A Christmas Carol 
, Lightning McQueen in
Cars
, Bruce Wayne in
Batman Begins
, Mattie Ross in
True Grit.
2. Antagonist
This one’s also pretty clear. The Antagonist will probably be a character in hisown right, or may be an antagonistic force (e.g., weather). The point of hisexistence, in whatever manifestation, is that he is:
8 1/2 Character Archetypes You Should Be Writing
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* The main obstacle to your character’s achievement of his main plot goal.* Directly opposed to your Protagonist (rather than incidentally).* The person who shares important similarities, whether or good bad, withyour Protagonist, in order to highlight and advance areas of Protagonistgrowth.Examples includes the Joker in
The Dark Knight 
, President Snow in
The Hunger Games
, Tai Lung in
Kung-Fu Panda
, Old Man Potter in
It's a Wonderful Life.
3. Sidekick
Sidekicks (or, as Hauge calls them, “reflections”) come in many different forms,everything from a best friend or accomplice to an employee or family member.What's important is that the Sidekick is:* Loyal to and supportive of the Protagonist.* Aligned with the Protagonist’s goals.* Someone who differs from the Protagonist in important ways, whethergood or bad, in order to highlight areas of Protagonist growth.Examples include Mater in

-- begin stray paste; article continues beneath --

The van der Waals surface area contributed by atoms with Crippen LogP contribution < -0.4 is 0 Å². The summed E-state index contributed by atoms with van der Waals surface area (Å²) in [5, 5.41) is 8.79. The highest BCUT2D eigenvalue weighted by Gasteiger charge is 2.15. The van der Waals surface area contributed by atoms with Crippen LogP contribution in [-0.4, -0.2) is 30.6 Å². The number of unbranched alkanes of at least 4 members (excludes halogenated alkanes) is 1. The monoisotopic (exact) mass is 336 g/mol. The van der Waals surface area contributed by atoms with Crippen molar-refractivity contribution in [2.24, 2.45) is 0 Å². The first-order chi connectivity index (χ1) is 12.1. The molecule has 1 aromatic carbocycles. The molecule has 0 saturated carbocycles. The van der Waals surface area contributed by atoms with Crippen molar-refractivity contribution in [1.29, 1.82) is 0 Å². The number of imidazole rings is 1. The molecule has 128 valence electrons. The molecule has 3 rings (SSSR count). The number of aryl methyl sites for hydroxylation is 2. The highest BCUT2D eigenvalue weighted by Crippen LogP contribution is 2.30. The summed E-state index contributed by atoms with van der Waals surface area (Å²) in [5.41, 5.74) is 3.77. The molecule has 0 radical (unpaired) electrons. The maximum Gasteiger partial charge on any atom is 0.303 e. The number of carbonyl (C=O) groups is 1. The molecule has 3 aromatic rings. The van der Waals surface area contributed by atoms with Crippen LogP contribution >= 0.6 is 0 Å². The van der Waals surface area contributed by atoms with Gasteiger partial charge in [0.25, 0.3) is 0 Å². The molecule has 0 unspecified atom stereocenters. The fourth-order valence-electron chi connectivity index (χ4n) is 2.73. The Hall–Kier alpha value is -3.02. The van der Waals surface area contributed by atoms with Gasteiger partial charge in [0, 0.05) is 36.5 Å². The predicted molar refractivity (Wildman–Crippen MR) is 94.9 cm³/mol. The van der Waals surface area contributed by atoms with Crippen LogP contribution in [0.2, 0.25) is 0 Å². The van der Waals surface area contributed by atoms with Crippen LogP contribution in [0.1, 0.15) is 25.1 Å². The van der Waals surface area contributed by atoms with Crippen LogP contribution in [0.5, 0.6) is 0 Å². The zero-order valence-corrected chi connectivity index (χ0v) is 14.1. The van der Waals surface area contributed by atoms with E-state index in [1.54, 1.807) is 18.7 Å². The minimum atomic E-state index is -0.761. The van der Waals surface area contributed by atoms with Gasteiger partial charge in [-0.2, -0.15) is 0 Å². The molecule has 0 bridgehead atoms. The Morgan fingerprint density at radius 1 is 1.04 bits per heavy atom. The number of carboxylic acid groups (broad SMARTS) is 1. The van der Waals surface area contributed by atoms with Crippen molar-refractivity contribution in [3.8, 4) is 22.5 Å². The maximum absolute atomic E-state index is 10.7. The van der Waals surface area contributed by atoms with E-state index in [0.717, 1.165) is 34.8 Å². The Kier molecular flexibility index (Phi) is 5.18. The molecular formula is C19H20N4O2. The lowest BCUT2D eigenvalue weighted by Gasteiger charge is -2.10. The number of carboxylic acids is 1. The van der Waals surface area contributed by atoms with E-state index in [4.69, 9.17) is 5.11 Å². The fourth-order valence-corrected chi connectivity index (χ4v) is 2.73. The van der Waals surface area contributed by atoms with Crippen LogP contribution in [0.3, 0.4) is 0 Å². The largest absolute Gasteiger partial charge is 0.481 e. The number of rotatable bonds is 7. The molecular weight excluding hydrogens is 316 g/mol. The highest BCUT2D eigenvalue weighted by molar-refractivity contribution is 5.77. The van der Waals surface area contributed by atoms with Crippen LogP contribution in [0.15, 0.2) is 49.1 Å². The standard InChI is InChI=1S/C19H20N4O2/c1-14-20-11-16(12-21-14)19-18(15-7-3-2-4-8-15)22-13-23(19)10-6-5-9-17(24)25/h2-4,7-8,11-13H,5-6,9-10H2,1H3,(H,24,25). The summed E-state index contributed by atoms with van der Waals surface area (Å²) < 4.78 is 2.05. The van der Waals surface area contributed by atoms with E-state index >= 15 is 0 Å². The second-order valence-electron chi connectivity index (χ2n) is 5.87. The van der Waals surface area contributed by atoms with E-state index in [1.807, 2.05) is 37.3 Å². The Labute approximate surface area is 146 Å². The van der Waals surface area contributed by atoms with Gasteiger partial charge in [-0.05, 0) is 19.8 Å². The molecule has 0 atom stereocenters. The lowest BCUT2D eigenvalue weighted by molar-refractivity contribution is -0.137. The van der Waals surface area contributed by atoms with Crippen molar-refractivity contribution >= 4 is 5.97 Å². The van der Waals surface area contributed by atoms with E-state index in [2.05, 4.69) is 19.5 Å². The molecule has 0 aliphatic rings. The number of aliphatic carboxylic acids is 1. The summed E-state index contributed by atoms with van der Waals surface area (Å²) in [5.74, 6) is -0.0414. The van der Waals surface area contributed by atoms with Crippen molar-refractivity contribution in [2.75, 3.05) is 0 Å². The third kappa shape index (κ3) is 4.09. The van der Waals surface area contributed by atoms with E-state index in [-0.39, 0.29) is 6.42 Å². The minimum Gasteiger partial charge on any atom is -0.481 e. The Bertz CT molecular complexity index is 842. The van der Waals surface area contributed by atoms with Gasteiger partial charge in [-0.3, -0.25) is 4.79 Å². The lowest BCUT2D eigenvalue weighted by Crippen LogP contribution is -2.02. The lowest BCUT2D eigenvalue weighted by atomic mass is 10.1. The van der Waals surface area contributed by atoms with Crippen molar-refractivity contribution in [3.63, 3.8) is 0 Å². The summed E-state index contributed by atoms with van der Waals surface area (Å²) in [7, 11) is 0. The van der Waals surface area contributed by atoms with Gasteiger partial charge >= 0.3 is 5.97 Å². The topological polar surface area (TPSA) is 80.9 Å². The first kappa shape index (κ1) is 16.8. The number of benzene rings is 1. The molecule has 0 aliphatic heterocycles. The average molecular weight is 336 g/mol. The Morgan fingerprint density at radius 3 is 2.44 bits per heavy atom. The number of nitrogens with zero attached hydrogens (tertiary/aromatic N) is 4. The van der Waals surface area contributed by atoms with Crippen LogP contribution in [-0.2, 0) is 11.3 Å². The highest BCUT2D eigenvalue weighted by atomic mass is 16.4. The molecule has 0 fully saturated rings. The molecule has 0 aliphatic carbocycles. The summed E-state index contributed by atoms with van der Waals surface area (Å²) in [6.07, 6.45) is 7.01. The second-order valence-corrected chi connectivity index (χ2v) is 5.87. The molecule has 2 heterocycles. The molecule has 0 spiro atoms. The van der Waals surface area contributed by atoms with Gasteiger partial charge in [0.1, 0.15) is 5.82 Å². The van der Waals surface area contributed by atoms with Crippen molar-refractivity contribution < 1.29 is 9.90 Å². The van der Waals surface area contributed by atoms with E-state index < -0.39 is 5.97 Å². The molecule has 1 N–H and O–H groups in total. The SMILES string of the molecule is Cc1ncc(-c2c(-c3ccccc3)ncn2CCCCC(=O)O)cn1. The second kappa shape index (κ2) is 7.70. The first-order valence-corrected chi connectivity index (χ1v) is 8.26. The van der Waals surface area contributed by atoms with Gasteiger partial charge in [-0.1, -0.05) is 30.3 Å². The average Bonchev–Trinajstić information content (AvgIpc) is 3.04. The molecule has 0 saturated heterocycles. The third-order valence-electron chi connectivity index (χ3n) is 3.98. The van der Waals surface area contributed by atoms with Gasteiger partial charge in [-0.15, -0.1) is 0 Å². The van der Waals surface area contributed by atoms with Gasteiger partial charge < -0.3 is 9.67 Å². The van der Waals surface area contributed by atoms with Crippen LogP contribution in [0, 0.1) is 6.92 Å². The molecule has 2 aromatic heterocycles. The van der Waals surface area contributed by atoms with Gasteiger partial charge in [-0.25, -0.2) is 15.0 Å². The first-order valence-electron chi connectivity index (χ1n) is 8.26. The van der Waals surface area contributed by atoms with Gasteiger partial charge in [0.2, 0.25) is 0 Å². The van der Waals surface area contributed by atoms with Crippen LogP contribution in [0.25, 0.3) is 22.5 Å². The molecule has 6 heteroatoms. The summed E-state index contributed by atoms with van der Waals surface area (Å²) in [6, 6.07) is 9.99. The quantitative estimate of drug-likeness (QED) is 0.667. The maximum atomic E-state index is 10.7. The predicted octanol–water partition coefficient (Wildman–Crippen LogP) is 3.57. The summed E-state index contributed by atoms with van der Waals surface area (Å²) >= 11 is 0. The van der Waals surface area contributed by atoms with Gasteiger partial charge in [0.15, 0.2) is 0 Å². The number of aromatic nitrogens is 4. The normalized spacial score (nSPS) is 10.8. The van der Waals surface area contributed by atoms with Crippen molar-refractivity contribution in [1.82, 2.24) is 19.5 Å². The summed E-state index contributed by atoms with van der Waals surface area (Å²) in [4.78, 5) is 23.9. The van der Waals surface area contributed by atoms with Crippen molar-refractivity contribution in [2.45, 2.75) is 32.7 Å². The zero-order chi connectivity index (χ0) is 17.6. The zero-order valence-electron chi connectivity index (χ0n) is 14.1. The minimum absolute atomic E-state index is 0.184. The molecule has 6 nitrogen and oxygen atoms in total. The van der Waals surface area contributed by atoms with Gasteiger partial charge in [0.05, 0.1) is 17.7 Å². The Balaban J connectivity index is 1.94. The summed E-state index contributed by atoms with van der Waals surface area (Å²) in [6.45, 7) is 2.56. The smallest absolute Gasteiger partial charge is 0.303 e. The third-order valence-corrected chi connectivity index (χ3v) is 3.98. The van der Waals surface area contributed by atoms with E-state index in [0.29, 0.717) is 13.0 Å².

Cars
, Barney Fife in
The Andy Griffith Show 
, Burt theCop in
It's a Wonderful Life
, Nadine Groot in
Red River.
4. Skeptic
Here’s where Dramatica’s pairing of characters gets interesting. According to thismodel, every character has his opposite, which allows the author to drawimportant contrasts and plumb the depths of his theme. Just like the Antagonistis the opposite of the Protagonist, the Skeptic is the opposite of the Sidekick.He is:* Skeptical (no, really).* Someone who doubts everything, particularly the Protagonist’s choices.* Someone who is mostly on the Protagonist’s side, but who is pessimisticabout the Protagonist's choices, rather than optimistic.* A voice of caution (sometimes to the Protagonist's advantage), morelikely to provide reasons why something won’t work than why it will.Examples include Sarge in